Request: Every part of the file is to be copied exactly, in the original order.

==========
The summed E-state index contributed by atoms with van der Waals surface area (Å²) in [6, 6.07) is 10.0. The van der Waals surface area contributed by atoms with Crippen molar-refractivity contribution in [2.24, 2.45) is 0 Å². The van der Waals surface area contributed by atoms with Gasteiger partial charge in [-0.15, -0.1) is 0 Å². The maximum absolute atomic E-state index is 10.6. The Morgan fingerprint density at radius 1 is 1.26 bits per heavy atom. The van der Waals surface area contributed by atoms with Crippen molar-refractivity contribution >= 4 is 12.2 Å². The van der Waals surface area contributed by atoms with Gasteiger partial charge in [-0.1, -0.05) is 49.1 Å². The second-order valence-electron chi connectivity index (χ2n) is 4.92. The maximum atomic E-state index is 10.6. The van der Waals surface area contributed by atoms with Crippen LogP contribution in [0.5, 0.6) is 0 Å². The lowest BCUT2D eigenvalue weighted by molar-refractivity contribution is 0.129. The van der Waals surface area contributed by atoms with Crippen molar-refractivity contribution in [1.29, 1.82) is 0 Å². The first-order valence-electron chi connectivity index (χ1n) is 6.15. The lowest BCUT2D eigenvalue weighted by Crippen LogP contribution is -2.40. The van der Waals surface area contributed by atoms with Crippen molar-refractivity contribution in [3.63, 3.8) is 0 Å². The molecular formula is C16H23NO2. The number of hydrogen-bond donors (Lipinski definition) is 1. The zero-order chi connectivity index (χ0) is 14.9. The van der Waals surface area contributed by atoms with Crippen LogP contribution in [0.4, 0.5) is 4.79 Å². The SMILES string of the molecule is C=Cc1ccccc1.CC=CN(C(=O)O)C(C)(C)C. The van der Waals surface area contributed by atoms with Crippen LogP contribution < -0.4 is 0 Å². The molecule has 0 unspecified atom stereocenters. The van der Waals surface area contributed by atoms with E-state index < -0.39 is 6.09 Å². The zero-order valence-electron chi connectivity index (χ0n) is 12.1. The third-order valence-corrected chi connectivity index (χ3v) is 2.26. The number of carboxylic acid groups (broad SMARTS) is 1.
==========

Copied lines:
The summed E-state index contributed by atoms with van der Waals surface area (Å²) in [6, 6.07) is 10.0. The van der Waals surface area contributed by atoms with Crippen molar-refractivity contribution in [2.24, 2.45) is 0 Å². The van der Waals surface area contributed by atoms with Gasteiger partial charge in [-0.15, -0.1) is 0 Å². The maximum absolute atomic E-state index is 10.6. The Morgan fingerprint density at radius 1 is 1.26 bits per heavy atom. The van der Waals surface area contributed by atoms with Crippen molar-refractivity contribution >= 4 is 12.2 Å². The van der Waals surface area contributed by atoms with Gasteiger partial charge in [-0.1, -0.05) is 49.1 Å². The second-order valence-electron chi connectivity index (χ2n) is 4.92. The maximum atomic E-state index is 10.6. The van der Waals surface area contributed by atoms with Crippen LogP contribution in [0.5, 0.6) is 0 Å². The lowest BCUT2D eigenvalue weighted by molar-refractivity contribution is 0.129. The van der Waals surface area contributed by atoms with Crippen molar-refractivity contribution in [1.29, 1.82) is 0 Å². The first-order valence-electron chi connectivity index (χ1n) is 6.15. The lowest BCUT2D eigenvalue weighted by Crippen LogP contribution is -2.40. The van der Waals surface area contributed by atoms with Crippen molar-refractivity contribution in [3.63, 3.8) is 0 Å². The molecular formula is C16H23NO2. The number of hydrogen-bond donors (Lipinski definition) is 1. The zero-order chi connectivity index (χ0) is 14.9. The van der Waals surface area contributed by atoms with Crippen LogP contribution in [0.4, 0.5) is 4.79 Å². The SMILES string of the molecule is C=Cc1ccccc1.CC=CN(C(=O)O)C(C)(C)C. The van der Waals surface area contributed by atoms with Crippen LogP contribution < -0.4 is 0 Å². The molecule has 0 unspecified atom stereocenters. The van der Waals surface area contributed by atoms with E-state index < -0.39 is 6.09 Å². The zero-order valence-electron chi connectivity index (χ0n) is 12.1. The third-order valence-corrected chi connectivity index (χ3v) is 2.26. The number of carboxylic acid groups (broad SMARTS) is 1.